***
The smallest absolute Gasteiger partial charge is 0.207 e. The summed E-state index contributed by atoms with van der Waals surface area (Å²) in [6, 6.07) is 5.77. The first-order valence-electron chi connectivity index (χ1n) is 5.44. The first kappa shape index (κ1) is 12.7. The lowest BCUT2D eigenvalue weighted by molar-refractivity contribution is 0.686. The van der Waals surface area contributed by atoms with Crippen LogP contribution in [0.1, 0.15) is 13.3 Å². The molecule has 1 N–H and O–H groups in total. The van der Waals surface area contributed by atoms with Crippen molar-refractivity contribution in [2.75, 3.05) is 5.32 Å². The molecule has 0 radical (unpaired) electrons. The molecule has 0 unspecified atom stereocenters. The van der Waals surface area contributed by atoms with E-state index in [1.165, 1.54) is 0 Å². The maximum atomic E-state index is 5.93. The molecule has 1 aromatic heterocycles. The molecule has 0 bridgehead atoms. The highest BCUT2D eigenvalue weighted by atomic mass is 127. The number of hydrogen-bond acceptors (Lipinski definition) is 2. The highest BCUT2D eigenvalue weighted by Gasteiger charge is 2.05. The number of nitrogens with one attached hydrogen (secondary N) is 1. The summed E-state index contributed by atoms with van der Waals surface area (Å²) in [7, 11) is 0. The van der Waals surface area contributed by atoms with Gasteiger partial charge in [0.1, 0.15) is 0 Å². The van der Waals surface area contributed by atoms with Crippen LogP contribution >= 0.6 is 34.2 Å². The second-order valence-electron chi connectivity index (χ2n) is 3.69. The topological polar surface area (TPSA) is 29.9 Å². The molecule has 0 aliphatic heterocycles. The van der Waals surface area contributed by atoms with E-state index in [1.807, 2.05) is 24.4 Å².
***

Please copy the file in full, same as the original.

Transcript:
The smallest absolute Gasteiger partial charge is 0.207 e. The summed E-state index contributed by atoms with van der Waals surface area (Å²) in [6, 6.07) is 5.77. The first-order valence-electron chi connectivity index (χ1n) is 5.44. The first kappa shape index (κ1) is 12.7. The lowest BCUT2D eigenvalue weighted by molar-refractivity contribution is 0.686. The van der Waals surface area contributed by atoms with Crippen LogP contribution in [0.1, 0.15) is 13.3 Å². The molecule has 1 N–H and O–H groups in total. The van der Waals surface area contributed by atoms with Crippen molar-refractivity contribution in [2.75, 3.05) is 5.32 Å². The molecule has 0 radical (unpaired) electrons. The molecule has 0 unspecified atom stereocenters. The van der Waals surface area contributed by atoms with E-state index in [1.165, 1.54) is 0 Å². The maximum atomic E-state index is 5.93. The molecule has 1 aromatic heterocycles. The molecule has 0 bridgehead atoms. The highest BCUT2D eigenvalue weighted by atomic mass is 127. The number of hydrogen-bond acceptors (Lipinski definition) is 2. The highest BCUT2D eigenvalue weighted by Gasteiger charge is 2.05. The number of nitrogens with one attached hydrogen (secondary N) is 1. The summed E-state index contributed by atoms with van der Waals surface area (Å²) in [7, 11) is 0. The van der Waals surface area contributed by atoms with Gasteiger partial charge in [0.1, 0.15) is 0 Å². The van der Waals surface area contributed by atoms with Crippen LogP contribution >= 0.6 is 34.2 Å². The second-order valence-electron chi connectivity index (χ2n) is 3.69. The topological polar surface area (TPSA) is 29.9 Å². The molecule has 0 aliphatic heterocycles. The van der Waals surface area contributed by atoms with E-state index in [1.807, 2.05) is 24.4 Å².